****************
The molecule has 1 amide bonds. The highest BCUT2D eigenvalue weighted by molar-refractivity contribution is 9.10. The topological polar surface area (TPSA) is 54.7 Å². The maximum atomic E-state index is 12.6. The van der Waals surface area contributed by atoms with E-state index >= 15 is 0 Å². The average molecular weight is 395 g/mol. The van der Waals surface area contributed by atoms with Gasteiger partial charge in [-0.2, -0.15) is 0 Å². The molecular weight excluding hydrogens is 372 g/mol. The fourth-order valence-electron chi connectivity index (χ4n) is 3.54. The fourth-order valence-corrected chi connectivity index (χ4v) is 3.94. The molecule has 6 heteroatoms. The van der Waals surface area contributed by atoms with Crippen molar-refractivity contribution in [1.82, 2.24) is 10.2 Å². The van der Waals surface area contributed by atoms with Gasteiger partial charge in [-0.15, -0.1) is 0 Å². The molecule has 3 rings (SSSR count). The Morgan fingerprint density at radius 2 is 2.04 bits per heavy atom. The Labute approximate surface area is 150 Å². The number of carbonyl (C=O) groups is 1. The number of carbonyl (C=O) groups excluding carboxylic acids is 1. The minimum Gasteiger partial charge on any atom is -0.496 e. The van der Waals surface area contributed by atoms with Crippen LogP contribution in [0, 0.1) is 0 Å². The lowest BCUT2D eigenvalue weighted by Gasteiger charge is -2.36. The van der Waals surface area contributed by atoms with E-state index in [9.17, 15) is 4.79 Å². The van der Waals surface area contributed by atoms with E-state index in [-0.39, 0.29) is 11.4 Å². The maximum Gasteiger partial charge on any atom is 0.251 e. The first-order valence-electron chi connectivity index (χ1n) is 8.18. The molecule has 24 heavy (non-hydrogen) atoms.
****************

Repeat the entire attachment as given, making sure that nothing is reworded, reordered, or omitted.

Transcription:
The molecule has 1 amide bonds. The highest BCUT2D eigenvalue weighted by molar-refractivity contribution is 9.10. The topological polar surface area (TPSA) is 54.7 Å². The maximum atomic E-state index is 12.6. The van der Waals surface area contributed by atoms with E-state index >= 15 is 0 Å². The average molecular weight is 395 g/mol. The van der Waals surface area contributed by atoms with Gasteiger partial charge in [-0.2, -0.15) is 0 Å². The molecular weight excluding hydrogens is 372 g/mol. The fourth-order valence-electron chi connectivity index (χ4n) is 3.54. The fourth-order valence-corrected chi connectivity index (χ4v) is 3.94. The molecule has 6 heteroatoms. The van der Waals surface area contributed by atoms with Crippen molar-refractivity contribution in [1.82, 2.24) is 10.2 Å². The van der Waals surface area contributed by atoms with Gasteiger partial charge in [-0.15, -0.1) is 0 Å². The molecule has 3 rings (SSSR count). The Morgan fingerprint density at radius 2 is 2.04 bits per heavy atom. The Labute approximate surface area is 150 Å². The number of carbonyl (C=O) groups is 1. The number of carbonyl (C=O) groups excluding carboxylic acids is 1. The minimum Gasteiger partial charge on any atom is -0.496 e. The van der Waals surface area contributed by atoms with Crippen LogP contribution in [0, 0.1) is 0 Å². The lowest BCUT2D eigenvalue weighted by Gasteiger charge is -2.36. The van der Waals surface area contributed by atoms with E-state index in [9.17, 15) is 4.79 Å². The van der Waals surface area contributed by atoms with E-state index in [-0.39, 0.29) is 11.4 Å². The maximum Gasteiger partial charge on any atom is 0.251 e. The first-order valence-electron chi connectivity index (χ1n) is 8.18. The molecule has 24 heavy (non-hydrogen) atoms.